I've posted this question nearly 6 years ago, and my son answered it. He told me about that 2 days ago. (Beautiful communication)

His answer is very close to mine. (Dragan ≅ jugoslav ) Here's his answer:

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This one was a bit tricky, but I think it's because I made it more complicated than it needed to be.

The most important first step was to determine the center of our fourth circle. How far away is it from the centers of the other three circles?

I set the center of the bottom left circle as my "origin." Then, creating a triangle between the three centers, I solved for the centroid of the triangle (which had an effective coordinate of (30,17.32)). This means that the distance between the fourth circle and the other three circles was 34.64 cm.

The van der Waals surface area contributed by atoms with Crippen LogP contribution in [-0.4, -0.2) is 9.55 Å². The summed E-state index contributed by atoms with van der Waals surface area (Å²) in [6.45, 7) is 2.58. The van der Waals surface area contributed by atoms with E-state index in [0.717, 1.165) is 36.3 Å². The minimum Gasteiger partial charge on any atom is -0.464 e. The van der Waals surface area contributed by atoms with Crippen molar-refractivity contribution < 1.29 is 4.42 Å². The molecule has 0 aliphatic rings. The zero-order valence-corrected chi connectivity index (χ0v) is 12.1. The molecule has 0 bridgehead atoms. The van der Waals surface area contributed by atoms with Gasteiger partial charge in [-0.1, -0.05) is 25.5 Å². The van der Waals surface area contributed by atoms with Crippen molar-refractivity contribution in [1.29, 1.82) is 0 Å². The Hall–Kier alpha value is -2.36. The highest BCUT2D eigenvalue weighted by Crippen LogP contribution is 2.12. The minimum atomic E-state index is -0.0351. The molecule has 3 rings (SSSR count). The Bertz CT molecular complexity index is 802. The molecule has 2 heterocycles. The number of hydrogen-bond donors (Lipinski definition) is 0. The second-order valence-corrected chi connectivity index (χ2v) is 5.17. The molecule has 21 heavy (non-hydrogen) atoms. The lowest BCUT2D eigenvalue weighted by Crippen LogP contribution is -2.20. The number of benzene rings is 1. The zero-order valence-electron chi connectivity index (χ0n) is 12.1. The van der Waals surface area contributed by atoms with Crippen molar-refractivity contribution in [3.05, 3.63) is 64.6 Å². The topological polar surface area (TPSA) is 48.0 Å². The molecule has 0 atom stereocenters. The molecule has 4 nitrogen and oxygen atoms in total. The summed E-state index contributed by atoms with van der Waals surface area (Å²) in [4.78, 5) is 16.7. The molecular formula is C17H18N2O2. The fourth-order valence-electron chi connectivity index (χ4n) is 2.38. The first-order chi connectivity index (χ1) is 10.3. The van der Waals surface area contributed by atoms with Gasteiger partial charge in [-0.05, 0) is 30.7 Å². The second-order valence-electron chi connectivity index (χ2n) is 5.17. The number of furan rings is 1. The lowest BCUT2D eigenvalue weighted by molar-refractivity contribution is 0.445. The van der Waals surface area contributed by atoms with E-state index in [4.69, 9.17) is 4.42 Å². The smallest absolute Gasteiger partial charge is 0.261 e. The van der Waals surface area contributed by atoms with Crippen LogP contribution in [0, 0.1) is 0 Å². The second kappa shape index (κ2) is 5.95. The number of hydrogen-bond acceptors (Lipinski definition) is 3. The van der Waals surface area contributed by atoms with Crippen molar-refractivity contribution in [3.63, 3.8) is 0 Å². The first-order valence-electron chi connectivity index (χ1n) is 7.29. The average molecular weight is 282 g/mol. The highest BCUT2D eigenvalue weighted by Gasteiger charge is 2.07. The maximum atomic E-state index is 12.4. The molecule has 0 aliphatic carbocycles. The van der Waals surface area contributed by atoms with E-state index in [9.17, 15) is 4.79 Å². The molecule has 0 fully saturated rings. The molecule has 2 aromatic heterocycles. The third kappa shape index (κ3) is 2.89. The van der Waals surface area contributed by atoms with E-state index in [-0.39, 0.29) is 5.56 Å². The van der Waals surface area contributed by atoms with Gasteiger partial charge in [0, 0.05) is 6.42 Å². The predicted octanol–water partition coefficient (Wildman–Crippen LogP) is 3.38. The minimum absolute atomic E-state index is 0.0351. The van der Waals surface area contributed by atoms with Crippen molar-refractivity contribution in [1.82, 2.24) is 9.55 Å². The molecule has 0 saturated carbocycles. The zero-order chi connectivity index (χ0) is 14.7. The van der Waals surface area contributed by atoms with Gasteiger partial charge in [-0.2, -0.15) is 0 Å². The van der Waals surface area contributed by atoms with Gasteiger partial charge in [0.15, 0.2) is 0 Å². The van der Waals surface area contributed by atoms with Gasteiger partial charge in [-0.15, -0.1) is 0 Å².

Now, knowing this, I generated an independent problem: what is an overlapping area of two circles 34.64 cm apart, with radii of 30 cm? Once I had this number, it was simply a matter of multiplying it by three and subtracting it from the overall area of one circle.

You probably don't want to see my math...I used an integral in the cartesian coordinate system. I basically found the midpoint of their intersecting area and set it as my lower limit (17.32), set 30 as my upper limit, and integrated sqrt(30^2-x^2)dx. Then I multiplied that area by 4, since integrating circles in cartesian coordinates is weird. It was messy, but the answer: the overlapping area was 871.08 cm^2.

Since the area of the fourth circle is pi*r^2 (or 2827.43 cm^2), you simply subtract 871.08*3 (or 2613.24 cm^2, which is the area of intersection between the fourth circle and each of the other three circles).

This yields the final answer of 214.22 cm^2...give or take for rounding error. ;)

-KMM (May 19, 2015)